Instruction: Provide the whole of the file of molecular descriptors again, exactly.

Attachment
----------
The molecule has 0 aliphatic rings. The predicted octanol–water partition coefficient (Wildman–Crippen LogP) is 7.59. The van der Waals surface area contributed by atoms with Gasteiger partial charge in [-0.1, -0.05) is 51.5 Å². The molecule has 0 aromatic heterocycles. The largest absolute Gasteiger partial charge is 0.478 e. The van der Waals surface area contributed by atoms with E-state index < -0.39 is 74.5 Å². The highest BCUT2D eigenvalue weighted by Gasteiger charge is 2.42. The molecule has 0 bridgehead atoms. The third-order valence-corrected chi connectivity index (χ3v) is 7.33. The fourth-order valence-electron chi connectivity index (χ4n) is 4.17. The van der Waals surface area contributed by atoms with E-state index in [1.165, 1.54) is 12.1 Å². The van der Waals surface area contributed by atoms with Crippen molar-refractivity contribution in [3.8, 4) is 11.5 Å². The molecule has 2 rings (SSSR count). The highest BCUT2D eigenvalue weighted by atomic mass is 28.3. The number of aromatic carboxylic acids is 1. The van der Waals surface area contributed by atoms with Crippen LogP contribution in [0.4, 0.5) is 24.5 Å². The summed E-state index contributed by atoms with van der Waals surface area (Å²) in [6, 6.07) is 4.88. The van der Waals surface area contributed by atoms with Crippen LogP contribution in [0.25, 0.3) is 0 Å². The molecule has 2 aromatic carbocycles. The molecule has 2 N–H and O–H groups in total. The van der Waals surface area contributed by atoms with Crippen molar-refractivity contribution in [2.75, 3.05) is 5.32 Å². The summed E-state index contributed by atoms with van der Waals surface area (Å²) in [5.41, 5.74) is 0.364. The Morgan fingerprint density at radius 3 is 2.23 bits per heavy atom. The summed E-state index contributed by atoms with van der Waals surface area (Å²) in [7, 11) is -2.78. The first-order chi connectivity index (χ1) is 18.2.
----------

The molecule has 0 aliphatic rings. The predicted octanol–water partition coefficient (Wildman–Crippen LogP) is 7.59. The van der Waals surface area contributed by atoms with Gasteiger partial charge in [-0.1, -0.05) is 51.5 Å². The molecule has 0 aromatic heterocycles. The largest absolute Gasteiger partial charge is 0.478 e. The van der Waals surface area contributed by atoms with E-state index < -0.39 is 74.5 Å². The highest BCUT2D eigenvalue weighted by Gasteiger charge is 2.42. The molecule has 0 bridgehead atoms. The third-order valence-corrected chi connectivity index (χ3v) is 7.33. The fourth-order valence-electron chi connectivity index (χ4n) is 4.17. The van der Waals surface area contributed by atoms with E-state index in [1.165, 1.54) is 12.1 Å². The van der Waals surface area contributed by atoms with Crippen molar-refractivity contribution in [3.8, 4) is 11.5 Å². The molecule has 2 rings (SSSR count). The highest BCUT2D eigenvalue weighted by atomic mass is 28.3. The number of aromatic carboxylic acids is 1. The van der Waals surface area contributed by atoms with Crippen LogP contribution in [0.4, 0.5) is 24.5 Å². The summed E-state index contributed by atoms with van der Waals surface area (Å²) in [6, 6.07) is 4.88. The van der Waals surface area contributed by atoms with Crippen LogP contribution in [0.25, 0.3) is 0 Å². The molecule has 2 aromatic carbocycles. The molecule has 2 N–H and O–H groups in total. The van der Waals surface area contributed by atoms with Crippen molar-refractivity contribution in [2.75, 3.05) is 5.32 Å². The summed E-state index contributed by atoms with van der Waals surface area (Å²) in [5.41, 5.74) is 0.364. The Morgan fingerprint density at radius 3 is 2.23 bits per heavy atom. The summed E-state index contributed by atoms with van der Waals surface area (Å²) in [7, 11) is -2.78. The first-order chi connectivity index (χ1) is 18.2.